Photovoltaic power plants produce electricity from sunlight. As a result of astonishing recent technological advances, the cost of producing electric power at photovoltaic power plants, allowing for both construction and operating costs, is one-tenth of what it was 20 years ago, whereas the corresponding cost for traditional plants, which burn fossil fuels, has increased. Thus, photovoltaic power plants offer a less expensive approach to meeting demand for electricity than do traditional power plants.
The conclusion of the argument is properly drawn if which one of the following is assumed?
CPN (CostPhotovoltaicNow)=0.1CPB (CostPhotovoltaicBefore)
CFN (CostFossilNow)>CFB (CostFossilBefore)
To be able to draw a conclusion that compares CPN and CFN we need an assumption that relates CPB and CFB:
(A) The cost of producing electric power at traditional plants has increased over the past 20 years.
We already know that CFN is more than CFB. It doesn't matter if CF has been increasing over 20 years.
(B) Twenty years ago, traditional power plants were producing 10 times more electric power than were photovoltaic plants.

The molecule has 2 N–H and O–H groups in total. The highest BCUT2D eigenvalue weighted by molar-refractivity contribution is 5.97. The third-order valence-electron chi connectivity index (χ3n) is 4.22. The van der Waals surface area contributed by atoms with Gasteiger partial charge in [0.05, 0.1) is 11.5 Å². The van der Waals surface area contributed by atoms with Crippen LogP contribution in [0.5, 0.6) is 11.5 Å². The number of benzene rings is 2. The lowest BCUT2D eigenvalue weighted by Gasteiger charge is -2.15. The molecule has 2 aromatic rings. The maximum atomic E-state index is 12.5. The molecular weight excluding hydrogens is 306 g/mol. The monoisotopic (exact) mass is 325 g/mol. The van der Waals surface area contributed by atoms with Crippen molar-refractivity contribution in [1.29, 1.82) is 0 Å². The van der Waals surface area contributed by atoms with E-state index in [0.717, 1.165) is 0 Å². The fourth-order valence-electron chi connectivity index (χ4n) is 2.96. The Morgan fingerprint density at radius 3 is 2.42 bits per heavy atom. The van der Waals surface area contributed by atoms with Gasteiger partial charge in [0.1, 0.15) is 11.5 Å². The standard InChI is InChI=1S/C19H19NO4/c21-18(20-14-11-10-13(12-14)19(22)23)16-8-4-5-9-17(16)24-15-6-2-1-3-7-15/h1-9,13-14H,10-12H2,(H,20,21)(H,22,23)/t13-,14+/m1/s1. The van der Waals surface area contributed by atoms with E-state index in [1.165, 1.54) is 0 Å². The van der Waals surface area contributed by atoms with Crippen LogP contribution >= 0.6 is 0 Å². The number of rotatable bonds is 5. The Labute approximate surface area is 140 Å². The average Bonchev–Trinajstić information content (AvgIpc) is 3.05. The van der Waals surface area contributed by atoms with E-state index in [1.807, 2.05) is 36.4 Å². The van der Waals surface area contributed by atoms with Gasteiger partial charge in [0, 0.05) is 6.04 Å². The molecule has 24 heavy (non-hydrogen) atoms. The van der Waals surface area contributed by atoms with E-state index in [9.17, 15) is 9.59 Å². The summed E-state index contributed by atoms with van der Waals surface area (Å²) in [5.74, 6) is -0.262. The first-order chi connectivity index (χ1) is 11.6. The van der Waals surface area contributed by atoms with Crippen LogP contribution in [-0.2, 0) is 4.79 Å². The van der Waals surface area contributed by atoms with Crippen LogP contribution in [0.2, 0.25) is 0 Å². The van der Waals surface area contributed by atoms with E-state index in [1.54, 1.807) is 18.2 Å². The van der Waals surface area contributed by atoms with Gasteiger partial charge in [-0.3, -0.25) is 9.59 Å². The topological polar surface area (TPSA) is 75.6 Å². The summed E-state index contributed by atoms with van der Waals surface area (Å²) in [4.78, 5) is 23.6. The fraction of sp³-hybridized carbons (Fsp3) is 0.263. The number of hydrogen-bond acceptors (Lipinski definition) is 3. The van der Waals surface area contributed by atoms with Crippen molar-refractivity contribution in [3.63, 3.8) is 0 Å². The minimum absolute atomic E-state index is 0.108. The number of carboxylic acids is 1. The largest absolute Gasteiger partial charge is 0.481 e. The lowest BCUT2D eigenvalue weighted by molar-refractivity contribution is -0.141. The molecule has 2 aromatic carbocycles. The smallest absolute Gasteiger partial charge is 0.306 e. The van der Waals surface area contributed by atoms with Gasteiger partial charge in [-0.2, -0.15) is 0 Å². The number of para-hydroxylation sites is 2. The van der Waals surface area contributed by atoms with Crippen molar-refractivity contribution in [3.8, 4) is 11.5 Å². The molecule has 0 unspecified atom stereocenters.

We need (unit) cost figures. If we know quantity without how much total cost each type of plants have, we can't get to the cost comparison.
(C) None of the recent technological advances in producing electric power at photovoltaic plants can be applied to producing power at traditional plants.
(D) Twenty years ago, the cost of producing electric power at photovoltaic plants was less than 20 times the cost of producing power at traditional plants.
It's close, but still a little different from the real assumption that is needed. It might or might not render the conclusion correct.
(E) The cost of producing electric power at photovoltaic plants is expected to decrease further, while the cost of producing power at traditional plants is not expected to decrease.
Not strong enough for saying CP today is smaller than CF today. If CP before is a million times more than CF before, even if it has been decreasing and will decrease further, it might not be cheaper today. What's going to happen in the future really is irrelevant to the conclusion as of today.
D is not good enough, but all the others are irrelevant. I would say this question is not designed properly. If the number in D is changed to 10, or if it is specified in the stem that the cost of fossil plant has doubled today, then D would be a perfect choice.
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